Why is it that we remember the bad things people say about us more clearly than the good? When one writes a blog post, or a comment, or even performs in a play; why is it that despite all the positive feedback you get, it’s the single negative comment that really gets your blood pumping?

    I remember reading somewhere that the reason we remember the bad stuff so readily is because, in evolutionary terms, it’s pays to take more notice of the things that may present as a threat to us in some way (or else, the predator would eat you, the enemy would kill you, etc.) and also, to remember the (perceived) threat clearly, just in case the threat was real and you meet it again. Forget real danger, just the simple threat of danger sears the mind where the benign cannot.

    Given this propensity, it is unlikely that calm rationality is going to get much notice when it’s in competition with outrageous scare stories.

    I wonder then, how does one manage misplaced outrage when outrage is designed to stick? I think perhaps Rods on a winner here too. Perhaps the best way to manage outrage is not to quell it, but to divert it. Certainly, we must denounce the fear mongers and correct the falsehoods (as Ben rightly suggests), but I think it’s important to note one other strategy employed in this piece (and picked up by Rod) – we must always, simultaneously, point to where the real danger lies. Gas, coal and oil are the real monsters – let’s build some god-damn outrage there.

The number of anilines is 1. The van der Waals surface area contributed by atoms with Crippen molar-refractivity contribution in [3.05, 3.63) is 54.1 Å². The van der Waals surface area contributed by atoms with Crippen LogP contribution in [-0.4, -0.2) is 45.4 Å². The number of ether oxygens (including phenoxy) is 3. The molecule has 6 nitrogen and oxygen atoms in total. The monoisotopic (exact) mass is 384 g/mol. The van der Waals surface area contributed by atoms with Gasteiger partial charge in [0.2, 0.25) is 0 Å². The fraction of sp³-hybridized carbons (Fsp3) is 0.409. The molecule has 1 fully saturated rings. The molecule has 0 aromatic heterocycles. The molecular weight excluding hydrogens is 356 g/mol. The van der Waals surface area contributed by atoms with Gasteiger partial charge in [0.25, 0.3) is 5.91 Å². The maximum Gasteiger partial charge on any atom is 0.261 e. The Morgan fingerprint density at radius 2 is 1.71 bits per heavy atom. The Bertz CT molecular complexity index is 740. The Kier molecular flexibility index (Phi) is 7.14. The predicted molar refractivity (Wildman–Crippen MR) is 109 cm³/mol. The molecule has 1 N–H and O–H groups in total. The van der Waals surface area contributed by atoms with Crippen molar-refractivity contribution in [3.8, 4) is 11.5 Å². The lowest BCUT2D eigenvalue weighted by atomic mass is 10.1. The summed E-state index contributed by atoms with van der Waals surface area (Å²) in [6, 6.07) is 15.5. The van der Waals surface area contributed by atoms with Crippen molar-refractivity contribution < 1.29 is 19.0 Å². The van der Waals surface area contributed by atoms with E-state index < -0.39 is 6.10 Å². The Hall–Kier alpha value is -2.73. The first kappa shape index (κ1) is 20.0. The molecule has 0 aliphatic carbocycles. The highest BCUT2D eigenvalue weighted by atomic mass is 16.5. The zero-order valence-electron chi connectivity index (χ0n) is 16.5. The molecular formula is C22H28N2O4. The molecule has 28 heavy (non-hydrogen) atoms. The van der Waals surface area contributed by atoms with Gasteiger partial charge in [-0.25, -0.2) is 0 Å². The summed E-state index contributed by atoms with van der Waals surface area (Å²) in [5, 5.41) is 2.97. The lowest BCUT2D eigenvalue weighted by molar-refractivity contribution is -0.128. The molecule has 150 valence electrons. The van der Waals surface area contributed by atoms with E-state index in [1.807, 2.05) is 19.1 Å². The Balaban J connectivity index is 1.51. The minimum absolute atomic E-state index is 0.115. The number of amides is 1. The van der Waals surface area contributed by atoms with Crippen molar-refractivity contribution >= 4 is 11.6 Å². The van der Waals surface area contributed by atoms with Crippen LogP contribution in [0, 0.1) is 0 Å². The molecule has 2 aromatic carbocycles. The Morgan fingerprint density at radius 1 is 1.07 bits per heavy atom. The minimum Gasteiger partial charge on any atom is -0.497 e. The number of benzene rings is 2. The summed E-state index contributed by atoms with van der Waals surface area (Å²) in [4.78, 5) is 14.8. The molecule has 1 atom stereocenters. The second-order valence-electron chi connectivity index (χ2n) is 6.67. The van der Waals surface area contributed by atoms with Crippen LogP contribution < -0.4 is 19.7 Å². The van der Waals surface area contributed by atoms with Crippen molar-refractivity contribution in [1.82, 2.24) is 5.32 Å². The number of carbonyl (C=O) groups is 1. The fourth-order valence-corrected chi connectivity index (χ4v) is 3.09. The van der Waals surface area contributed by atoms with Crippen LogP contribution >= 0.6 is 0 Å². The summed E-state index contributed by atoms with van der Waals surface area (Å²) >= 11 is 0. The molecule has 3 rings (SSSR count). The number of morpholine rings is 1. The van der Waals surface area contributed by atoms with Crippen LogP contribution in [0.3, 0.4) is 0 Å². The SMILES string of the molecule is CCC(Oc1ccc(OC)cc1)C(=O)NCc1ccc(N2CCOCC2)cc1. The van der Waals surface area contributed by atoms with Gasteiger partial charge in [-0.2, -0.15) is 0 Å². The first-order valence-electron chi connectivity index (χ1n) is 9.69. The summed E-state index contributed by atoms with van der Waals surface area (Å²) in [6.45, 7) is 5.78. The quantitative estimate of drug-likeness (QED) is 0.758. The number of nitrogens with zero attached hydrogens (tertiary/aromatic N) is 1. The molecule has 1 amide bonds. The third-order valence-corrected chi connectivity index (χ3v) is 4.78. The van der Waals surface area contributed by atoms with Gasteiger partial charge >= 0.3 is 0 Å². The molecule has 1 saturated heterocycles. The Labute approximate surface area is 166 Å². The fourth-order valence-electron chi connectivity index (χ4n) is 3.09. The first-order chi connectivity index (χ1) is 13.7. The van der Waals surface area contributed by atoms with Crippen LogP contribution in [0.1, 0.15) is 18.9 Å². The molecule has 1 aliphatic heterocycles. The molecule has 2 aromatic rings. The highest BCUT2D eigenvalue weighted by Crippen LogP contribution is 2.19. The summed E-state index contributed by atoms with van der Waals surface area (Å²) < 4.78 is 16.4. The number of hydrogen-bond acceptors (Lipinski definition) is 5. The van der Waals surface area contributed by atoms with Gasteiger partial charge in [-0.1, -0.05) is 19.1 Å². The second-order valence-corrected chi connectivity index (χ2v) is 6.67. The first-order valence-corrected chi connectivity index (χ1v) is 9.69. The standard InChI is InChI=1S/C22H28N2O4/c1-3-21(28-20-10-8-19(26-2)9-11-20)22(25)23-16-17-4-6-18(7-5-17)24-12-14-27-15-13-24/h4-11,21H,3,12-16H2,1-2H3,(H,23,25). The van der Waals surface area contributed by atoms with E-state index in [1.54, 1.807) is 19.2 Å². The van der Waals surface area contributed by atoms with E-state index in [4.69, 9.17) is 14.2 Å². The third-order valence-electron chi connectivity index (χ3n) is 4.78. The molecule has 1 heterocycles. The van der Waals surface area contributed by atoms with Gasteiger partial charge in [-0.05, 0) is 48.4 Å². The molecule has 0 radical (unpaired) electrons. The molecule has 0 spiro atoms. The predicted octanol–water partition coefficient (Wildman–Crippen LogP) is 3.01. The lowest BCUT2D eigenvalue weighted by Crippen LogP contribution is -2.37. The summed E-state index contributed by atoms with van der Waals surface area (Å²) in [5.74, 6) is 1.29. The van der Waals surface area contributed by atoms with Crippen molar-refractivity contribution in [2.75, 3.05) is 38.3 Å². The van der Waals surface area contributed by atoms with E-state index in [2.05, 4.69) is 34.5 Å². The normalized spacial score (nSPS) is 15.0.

1. I attended a rally and march in Brisbane yesterday organized by Lock The Gate and chaired by Allan Jones.This was part of the long running campaign to curb Coal Seam Gas and open cut coal mining in Queensland and NSW.There were 5 female speakers, 3 of them were wives of farmers and mothers of young children. One was a mother in the large acreage residential area of Tara in SE QLD. One was a resident of Gladstone in Central QLD where a CSG export facility is being developed with associated large scale dredging of the harbour with consequent serious environmental damage in the Great Barrier Reef region.
      These women described their experiences living and trying to make a living in close proximity to CSG and open cut coal operations.They were outraged and the audience were outraged and for good reason.There were about 800 people present and of course there are other supporters who could not get to the rally as many of them live hundreds of kilometres away and/or have work commitments.But this is a drop in the bucket.

      There doesn’t appear to be any sense of outrage in the mainstream political parties.There doesn’t appear to be much outrage in the broader community who are noted for their ignorance and complacency.So,we are banging our heads against a brick wall,just like the nuclear movement.And the two issues are closely related.

      Meanwhile,in a article on “The Conversation” this morning Ian Lowe,an academic at Griffith University and noted anti nuclear propagandist has used Fukushima to spread his particular brand of poison.Coincidentally,I have never heard him attack the fossil fuel industry.He is an advocate of renewables. Need I say more?

      1. I am waiting for the framed certificates of appreciation to be mailed out from the fossil fuel lobby to some of these people like Ian Lowe. That would seem to be required for them to finally get it.